Furthermore, I think this question plagues us occasionally because we underestimate our value to the lives of others. I took some flack from a good friend of mine when I started displaying the Preparedness Pro logo with the silhouette figure wearing a cape. She didn’t realize that not only ARE we all super heroes to those around us, but we all NEED to bear the mindset and commitment to be such a person to those around us. To live beneath that realization is to deny what greatness we’re really capable of. That denies the reality of physics, frankly. You might just as easily deny that there’s a ripple effect in a lake when you toss a stone in it. It may be just a small stone, but it’s ripples go on and on. The law of physics teaches us that every action has an equal and opposite reaction. Apathy IS an action. Preparedness, self-reliance, living within our means, being self-sufficient—all of these facets have an equal and opposite reaction. You may not see it. You may feel like you’re all alone. You may feel like the man who’s throwing starfish back in the ocean one at a time, but you’re only seeing a very, very small part of the picture.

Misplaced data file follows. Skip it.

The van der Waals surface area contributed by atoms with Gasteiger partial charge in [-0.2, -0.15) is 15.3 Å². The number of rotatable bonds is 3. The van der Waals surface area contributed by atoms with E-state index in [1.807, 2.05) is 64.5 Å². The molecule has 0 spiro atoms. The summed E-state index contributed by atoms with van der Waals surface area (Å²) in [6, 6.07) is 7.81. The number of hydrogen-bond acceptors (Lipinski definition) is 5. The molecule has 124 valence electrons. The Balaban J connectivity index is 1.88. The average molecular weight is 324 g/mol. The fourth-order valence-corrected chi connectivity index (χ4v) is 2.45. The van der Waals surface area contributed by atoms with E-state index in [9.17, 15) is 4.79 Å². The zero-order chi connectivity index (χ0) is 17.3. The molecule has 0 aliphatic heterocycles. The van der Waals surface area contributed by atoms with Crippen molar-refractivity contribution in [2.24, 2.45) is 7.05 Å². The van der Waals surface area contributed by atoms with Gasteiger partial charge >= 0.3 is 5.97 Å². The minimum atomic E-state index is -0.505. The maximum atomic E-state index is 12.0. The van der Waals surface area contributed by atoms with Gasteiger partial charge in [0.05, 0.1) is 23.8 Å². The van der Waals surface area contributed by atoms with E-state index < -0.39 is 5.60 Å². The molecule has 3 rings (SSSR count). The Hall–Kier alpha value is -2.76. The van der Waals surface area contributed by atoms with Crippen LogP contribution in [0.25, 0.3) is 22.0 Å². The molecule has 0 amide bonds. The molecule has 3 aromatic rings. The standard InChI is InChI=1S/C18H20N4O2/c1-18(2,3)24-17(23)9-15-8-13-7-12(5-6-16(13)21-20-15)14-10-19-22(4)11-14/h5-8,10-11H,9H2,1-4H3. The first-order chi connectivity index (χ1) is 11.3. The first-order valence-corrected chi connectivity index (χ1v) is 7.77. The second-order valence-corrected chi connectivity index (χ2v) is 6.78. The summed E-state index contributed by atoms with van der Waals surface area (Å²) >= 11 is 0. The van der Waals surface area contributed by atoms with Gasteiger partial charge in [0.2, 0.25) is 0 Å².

Several months ago we held one of our Feminine Fortress rape prevention courses. We charged just enough to cover our overhead. It wasn’t a huge turn out, and I could barely walk the next day because every time I teach one of these classes my fibromyalgia just seizes up in rebellion, and adding insult to injury, I dragged my hubby away from his work for the day to help me out and so he had to work that much harder the rest of the week. In other words, on the surface, it might be easy for me to ask “why bother?” But I’ve done this enough to know that God makes my pitiful little efforts worth something every time I am willing to put in the work, and He does so in such a glorious fashion—beyond what I could ever dream of. Later that month I was stunned with an e-mail I received from someone I had never even taught! She had a sister who attended my class who then went home excitedly to tell her sister about all that she had learned. Her sister was trying to get out of an abusive relationship with a boyfriend, but each time led to more physical altercations and like abuse. But because of her sister coming home and sharing with her what she had learned, this gal was writing me to thank me for what I did because she finally made a very well thought out, strategic move, to leave her boyfriend. There was no altercation, she said, “because I held my head up high. He knew I was serious and he knew that I was not willing to put up with his physical or verbal abuse this time.” My point being, sometimes you may just feel like the little pebble with your efforts when looked at in the grand scheme of things. “How could my 300 pounds of wheat make any difference when there’s an entire nation starving?” I think that’s very likely the same thought of the persons who offered up their paltry loaves and fishes when surrounded by the thousands of people around them, but we all know how that story ended. There may be days when you feel like nothing more than the pebble in the massive lake but remember, those ripples won’t happen without you.